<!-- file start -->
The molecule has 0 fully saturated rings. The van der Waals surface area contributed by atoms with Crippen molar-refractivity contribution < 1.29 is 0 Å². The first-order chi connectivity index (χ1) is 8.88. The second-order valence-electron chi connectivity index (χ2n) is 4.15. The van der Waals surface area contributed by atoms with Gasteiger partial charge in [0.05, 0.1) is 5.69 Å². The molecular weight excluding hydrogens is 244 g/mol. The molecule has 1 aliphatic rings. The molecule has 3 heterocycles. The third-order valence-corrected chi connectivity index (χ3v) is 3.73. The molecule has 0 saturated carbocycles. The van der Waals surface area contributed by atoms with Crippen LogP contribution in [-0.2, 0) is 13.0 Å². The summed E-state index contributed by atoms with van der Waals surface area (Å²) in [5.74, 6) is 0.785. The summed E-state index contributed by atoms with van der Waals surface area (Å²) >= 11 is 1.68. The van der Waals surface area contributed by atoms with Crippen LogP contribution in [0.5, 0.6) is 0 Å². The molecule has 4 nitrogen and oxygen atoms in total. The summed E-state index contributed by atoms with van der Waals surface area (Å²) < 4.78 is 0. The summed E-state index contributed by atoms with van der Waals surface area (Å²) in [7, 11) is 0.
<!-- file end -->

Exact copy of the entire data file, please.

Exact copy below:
The molecule has 0 fully saturated rings. The van der Waals surface area contributed by atoms with Crippen molar-refractivity contribution < 1.29 is 0 Å². The first-order chi connectivity index (χ1) is 8.88. The second-order valence-electron chi connectivity index (χ2n) is 4.15. The van der Waals surface area contributed by atoms with Gasteiger partial charge in [0.05, 0.1) is 5.69 Å². The molecular weight excluding hydrogens is 244 g/mol. The molecule has 1 aliphatic rings. The molecule has 3 heterocycles. The third-order valence-corrected chi connectivity index (χ3v) is 3.73. The molecule has 0 saturated carbocycles. The van der Waals surface area contributed by atoms with Crippen LogP contribution in [-0.2, 0) is 13.0 Å². The summed E-state index contributed by atoms with van der Waals surface area (Å²) in [5.74, 6) is 0.785. The summed E-state index contributed by atoms with van der Waals surface area (Å²) >= 11 is 1.68. The van der Waals surface area contributed by atoms with Crippen LogP contribution in [0.5, 0.6) is 0 Å². The molecule has 4 nitrogen and oxygen atoms in total. The summed E-state index contributed by atoms with van der Waals surface area (Å²) < 4.78 is 0. The summed E-state index contributed by atoms with van der Waals surface area (Å²) in [7, 11) is 0.